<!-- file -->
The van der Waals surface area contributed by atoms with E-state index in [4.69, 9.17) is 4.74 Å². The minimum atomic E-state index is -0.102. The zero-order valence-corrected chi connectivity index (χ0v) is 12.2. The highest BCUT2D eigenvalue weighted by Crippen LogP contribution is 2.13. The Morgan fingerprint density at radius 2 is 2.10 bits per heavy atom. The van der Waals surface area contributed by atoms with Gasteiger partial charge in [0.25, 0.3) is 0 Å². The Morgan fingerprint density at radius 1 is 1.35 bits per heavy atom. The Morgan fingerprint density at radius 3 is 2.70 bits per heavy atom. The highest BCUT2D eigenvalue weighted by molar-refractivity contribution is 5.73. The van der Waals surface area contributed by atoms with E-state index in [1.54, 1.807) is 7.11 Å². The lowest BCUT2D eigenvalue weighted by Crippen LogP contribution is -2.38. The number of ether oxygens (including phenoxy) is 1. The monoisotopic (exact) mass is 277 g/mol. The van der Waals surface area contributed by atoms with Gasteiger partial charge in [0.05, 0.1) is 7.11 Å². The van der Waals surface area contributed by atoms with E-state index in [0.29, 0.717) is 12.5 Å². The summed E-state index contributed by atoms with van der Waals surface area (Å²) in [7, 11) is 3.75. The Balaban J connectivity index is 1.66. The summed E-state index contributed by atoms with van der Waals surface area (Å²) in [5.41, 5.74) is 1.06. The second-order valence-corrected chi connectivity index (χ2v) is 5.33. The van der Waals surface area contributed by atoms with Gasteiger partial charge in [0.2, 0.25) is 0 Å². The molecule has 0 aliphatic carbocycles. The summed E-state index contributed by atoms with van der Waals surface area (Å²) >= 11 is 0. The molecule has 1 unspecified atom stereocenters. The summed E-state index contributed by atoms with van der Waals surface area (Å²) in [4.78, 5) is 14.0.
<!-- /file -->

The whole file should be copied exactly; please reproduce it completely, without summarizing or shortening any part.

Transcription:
The van der Waals surface area contributed by atoms with E-state index in [4.69, 9.17) is 4.74 Å². The minimum atomic E-state index is -0.102. The zero-order valence-corrected chi connectivity index (χ0v) is 12.2. The highest BCUT2D eigenvalue weighted by Crippen LogP contribution is 2.13. The Morgan fingerprint density at radius 2 is 2.10 bits per heavy atom. The van der Waals surface area contributed by atoms with Gasteiger partial charge in [0.25, 0.3) is 0 Å². The Morgan fingerprint density at radius 1 is 1.35 bits per heavy atom. The Morgan fingerprint density at radius 3 is 2.70 bits per heavy atom. The highest BCUT2D eigenvalue weighted by molar-refractivity contribution is 5.73. The van der Waals surface area contributed by atoms with E-state index in [1.54, 1.807) is 7.11 Å². The lowest BCUT2D eigenvalue weighted by Crippen LogP contribution is -2.38. The number of ether oxygens (including phenoxy) is 1. The monoisotopic (exact) mass is 277 g/mol. The van der Waals surface area contributed by atoms with Gasteiger partial charge in [0.05, 0.1) is 7.11 Å². The van der Waals surface area contributed by atoms with E-state index in [0.29, 0.717) is 12.5 Å². The summed E-state index contributed by atoms with van der Waals surface area (Å²) in [7, 11) is 3.75. The Balaban J connectivity index is 1.66. The summed E-state index contributed by atoms with van der Waals surface area (Å²) in [5.41, 5.74) is 1.06. The second-order valence-corrected chi connectivity index (χ2v) is 5.33. The van der Waals surface area contributed by atoms with Gasteiger partial charge in [0.2, 0.25) is 0 Å². The molecule has 0 aliphatic carbocycles. The summed E-state index contributed by atoms with van der Waals surface area (Å²) >= 11 is 0. The molecule has 1 unspecified atom stereocenters. The summed E-state index contributed by atoms with van der Waals surface area (Å²) in [4.78, 5) is 14.0.